Confession for $$$ & Martin Luther


#1

Hello,

  In an argument with a protestant friend, he mentioned that the Catholic Church use to or was planning on charging $$ for a person to have their sins confessed to a priest.  

  He then mentioned that that is the reason for Martin Luther and the separation from the Catholic Church, and founding the Lutherans.  (Mind you, my friend is not Lutheran).  

   Would any of this be true?  Any help? 

  thanks.

#2

No, that’s not true. Confession is and always was free.

Martin Luther had an issue with SOME bishops selling indulgences, or penances. Basically, after confessing, the person could put a little money in the bishops jingle-purse and they’d call it an indulgence, or a penance paid for sin. Bishops basically made themselves into charity cases.

These abuses were duly punished by the Church long before Luther died, and were not the reason he left the Church. He left for dogmatic reasons, which is very well documented. The abuse scandal was just an added complaint that kind of got the ball rolling (and he was absolutely right in complaining, and the Church agreed with him on it).


#3

Nenver heard of that one. Besides, Luther’s gripe was with the selling of Indulgences not Confessions.

PF


#4

There was an abuse going on at the time of Martin Luther: Selling of indulgences. Martin Luther spoke out against this abuse, and rightly so. The abuse was not propogated by the church itself, but by its members, similar to scandals we have today. Indulgences are not confession, but rather a recognition of holy work.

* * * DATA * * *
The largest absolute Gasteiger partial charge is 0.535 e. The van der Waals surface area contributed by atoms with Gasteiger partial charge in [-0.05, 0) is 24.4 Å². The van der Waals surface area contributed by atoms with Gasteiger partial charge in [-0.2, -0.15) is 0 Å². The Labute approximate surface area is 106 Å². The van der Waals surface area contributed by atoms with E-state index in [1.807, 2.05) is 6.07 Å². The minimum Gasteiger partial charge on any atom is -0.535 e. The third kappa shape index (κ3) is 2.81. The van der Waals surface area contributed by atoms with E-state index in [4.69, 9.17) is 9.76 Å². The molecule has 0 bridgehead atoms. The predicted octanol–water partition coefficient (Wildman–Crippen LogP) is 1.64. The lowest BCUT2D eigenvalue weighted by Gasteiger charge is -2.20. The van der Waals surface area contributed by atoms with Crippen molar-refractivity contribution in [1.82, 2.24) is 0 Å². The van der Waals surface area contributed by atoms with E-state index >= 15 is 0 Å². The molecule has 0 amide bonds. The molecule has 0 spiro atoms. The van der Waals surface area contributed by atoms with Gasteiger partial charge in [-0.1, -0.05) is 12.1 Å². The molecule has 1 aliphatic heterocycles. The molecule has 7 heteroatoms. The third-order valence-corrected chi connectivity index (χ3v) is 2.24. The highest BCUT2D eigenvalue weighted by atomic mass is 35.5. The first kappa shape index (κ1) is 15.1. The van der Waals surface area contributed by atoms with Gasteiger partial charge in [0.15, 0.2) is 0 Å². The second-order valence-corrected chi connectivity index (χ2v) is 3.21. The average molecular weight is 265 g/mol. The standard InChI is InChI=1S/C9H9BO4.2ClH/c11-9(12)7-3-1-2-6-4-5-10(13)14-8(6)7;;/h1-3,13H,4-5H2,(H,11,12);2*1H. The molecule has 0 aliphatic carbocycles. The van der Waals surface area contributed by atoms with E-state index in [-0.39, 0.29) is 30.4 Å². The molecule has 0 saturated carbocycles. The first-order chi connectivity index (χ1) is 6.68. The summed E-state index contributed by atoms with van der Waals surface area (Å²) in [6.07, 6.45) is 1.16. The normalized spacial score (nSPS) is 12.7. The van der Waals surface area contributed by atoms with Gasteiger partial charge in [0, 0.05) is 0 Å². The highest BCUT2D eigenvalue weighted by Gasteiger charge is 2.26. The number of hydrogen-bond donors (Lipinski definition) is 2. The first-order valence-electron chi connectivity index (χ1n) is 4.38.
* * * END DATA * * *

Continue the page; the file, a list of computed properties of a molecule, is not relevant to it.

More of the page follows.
For more information:

catholic.com/library/Myths_About_Indulgences.asp

Josh


#5

[quote=Tony B.]Hello,

In an argument with a protestant friend, he mentioned that the Catholic Church use to or was planning on charging $$ for a person to have their sins confessed to a priest.

He then mentioned that that is the reason for Martin Luther and the separation from the Catholic Church, and founding the Lutherans. (Mind you, my friend is not Lutheran).

Would any of this be true? Any help?

thanks.
[/quote]

As the other preceding posters put it, it was the abuse of selling indulgences as if they were hotcakes. That is what sparked Martin Luther to go out of control. He then started challenging the doctrine of indulgences and Purgatory. Then he challenged the Papacy and the entire magestirium. He basically tried to make the entire Church look like a completely corrupt human institution so corrupt that there needed to be a reformation. Then he had followers and the way the secular authorities handled it further fueled the heretical movement. Now you see protestant denominations that are completely anti-Catholic, such as the Seventh Day Adventists. The only thing that he accomplished was further disunity and heresy, he could’ve dealt with the indulgence abuse much more peacefully. He really didn’t found any church, he just wanted the Catholic Church to adopt his theology. The Lutherans were his closest followers and are among the most orthodox protestants.


#6

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